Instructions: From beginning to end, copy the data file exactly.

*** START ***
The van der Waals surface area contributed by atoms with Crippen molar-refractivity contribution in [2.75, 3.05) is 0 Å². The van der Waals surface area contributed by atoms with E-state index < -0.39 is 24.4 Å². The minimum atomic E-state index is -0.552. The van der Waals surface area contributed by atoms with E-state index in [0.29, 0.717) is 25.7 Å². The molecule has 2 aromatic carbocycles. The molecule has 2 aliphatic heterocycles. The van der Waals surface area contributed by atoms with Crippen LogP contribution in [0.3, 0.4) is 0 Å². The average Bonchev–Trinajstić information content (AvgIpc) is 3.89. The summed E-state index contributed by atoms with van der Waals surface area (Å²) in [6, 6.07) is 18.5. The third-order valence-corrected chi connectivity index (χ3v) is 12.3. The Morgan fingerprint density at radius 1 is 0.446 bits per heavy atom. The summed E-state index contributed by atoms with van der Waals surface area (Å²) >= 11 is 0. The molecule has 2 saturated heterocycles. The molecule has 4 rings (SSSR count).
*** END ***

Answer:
The van der Waals surface area contributed by atoms with Crippen molar-refractivity contribution in [2.75, 3.05) is 0 Å². The van der Waals surface area contributed by atoms with E-state index < -0.39 is 24.4 Å². The minimum atomic E-state index is -0.552. The van der Waals surface area contributed by atoms with E-state index in [0.29, 0.717) is 25.7 Å². The molecule has 2 aromatic carbocycles. The molecule has 2 aliphatic heterocycles. The van der Waals surface area contributed by atoms with Crippen LogP contribution in [0.3, 0.4) is 0 Å². The average Bonchev–Trinajstić information content (AvgIpc) is 3.89. The summed E-state index contributed by atoms with van der Waals surface area (Å²) in [6, 6.07) is 18.5. The third-order valence-corrected chi connectivity index (χ3v) is 12.3. The Morgan fingerprint density at radius 1 is 0.446 bits per heavy atom. The summed E-state index contributed by atoms with van der Waals surface area (Å²) >= 11 is 0. The molecule has 2 saturated heterocycles. The molecule has 4 rings (SSSR count).